Digital 187: How Spam Referrals are Killing Your Data
The data from Google Analytics gives us some of our most insightful and actionable information to grow sales and lead opportunities. It — quite honestly — may be the most important marketing data we have. Armed with that knowledge, ensuring that this data does not get contaminated is crucial for using this data to grow your business.
Over the past several months, referral spam has become a considerable problem for keeping accurate Google Analytics data. Many websites are sending “traffic” to your site in heavy volume for sites they wish to advertise. They do this so that data users will check out their site; even more importantly for them, when access logs are published, the referrer statistics will link back to their site and boost their search relevance.
Ghosts and Crawlers: No,it’s not Halloween. It’s spam.
There are two types of spam referrals that we need to understand in order to block or filter: ghost spam and crawler spam.
Most of the referral spam you will encounter is ghost spam. It is called such because it never accesses your website, where they use measurement protocol to send data directly to Google Analytics (GA) servers. Because of this, you can block all of this spam from affecting your GA data by adding custom filters to your campaign setup.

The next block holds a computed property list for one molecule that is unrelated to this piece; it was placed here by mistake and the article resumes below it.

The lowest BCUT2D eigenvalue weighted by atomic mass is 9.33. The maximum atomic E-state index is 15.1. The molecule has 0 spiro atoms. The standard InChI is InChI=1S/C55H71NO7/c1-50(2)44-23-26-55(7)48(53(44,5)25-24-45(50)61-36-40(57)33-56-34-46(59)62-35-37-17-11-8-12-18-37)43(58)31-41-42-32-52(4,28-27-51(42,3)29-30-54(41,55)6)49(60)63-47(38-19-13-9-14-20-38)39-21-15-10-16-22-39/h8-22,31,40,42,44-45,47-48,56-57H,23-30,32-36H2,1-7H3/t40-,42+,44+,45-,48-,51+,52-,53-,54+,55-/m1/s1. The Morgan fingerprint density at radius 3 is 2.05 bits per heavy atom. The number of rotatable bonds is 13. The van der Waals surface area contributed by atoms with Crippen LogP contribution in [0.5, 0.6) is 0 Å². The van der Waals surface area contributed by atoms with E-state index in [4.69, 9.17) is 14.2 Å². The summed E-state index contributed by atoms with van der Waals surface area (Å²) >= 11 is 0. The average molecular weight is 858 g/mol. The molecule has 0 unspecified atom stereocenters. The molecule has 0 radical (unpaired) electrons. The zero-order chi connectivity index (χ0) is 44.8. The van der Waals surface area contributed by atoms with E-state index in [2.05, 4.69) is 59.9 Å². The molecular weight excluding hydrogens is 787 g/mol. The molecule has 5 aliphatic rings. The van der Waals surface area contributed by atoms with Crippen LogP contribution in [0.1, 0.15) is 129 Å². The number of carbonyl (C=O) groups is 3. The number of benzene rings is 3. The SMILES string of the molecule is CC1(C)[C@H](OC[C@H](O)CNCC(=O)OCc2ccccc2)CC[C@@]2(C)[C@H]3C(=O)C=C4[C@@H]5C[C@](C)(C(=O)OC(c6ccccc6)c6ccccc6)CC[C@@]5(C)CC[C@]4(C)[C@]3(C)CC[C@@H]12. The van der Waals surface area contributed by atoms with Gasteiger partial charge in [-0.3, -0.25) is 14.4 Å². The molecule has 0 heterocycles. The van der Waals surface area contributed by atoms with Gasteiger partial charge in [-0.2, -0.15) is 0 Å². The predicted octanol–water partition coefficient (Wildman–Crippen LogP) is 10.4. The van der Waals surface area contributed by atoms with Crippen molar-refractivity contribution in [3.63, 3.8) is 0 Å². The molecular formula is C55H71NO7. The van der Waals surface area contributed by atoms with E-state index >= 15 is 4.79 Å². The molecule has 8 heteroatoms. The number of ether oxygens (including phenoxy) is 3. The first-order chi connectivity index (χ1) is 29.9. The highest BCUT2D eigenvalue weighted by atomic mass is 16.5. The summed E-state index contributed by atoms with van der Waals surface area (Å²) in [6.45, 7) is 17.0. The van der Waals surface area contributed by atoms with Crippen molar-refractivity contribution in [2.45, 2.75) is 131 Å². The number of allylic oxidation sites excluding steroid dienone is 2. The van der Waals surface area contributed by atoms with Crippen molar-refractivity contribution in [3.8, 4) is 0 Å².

In the screenshot below, you can find where the filters are in Google Analytics. And if you’d like step-by-step instructions, read our next blog post about setting up referral spam filters in Google Analytics.
Some examples of ghost spam that are largely seen are free-floating-buttons.com, 4webmasters.org, traffic2money.com, and floating-share-buttons.com.
Unlike the ghost spam, these referrers do access your website. They do not “listen” to the guidelines set up in your robots.txt file and typically crawl multiple pages of your website, leaving analytical data that looks like it could potentially be real data.
Often, when you are reviewing your Google Analytics data, you can find these types of spam referrals in your source/medium report under the Acquisition section.
You need to contact your web administrator, or whoever manages your .htaccess file, to remove crawler spam. You will need ensure these referral sources within that file are blocked. That’s because your .htaccess file is configuration file on web servers that runs Apache, which is essentially the door to your website—allowing or denying access to your site to sources that visit.
So it’s important to have a high level of knowledge about this file before making any changes. If this file should become corrupt or broken, it could shut down your entire website.
Some common examples of crawler spam are semalt.com, success-seo.com, and buttons-for-website.com.
This is a great site to review an extensive list of known ghost referrals and crawler referrals.
If you have any questions, please do not hesitate to reach out to us. We can help you with this among many other services that comprise digital marketing.
Remember: Data beats intuition.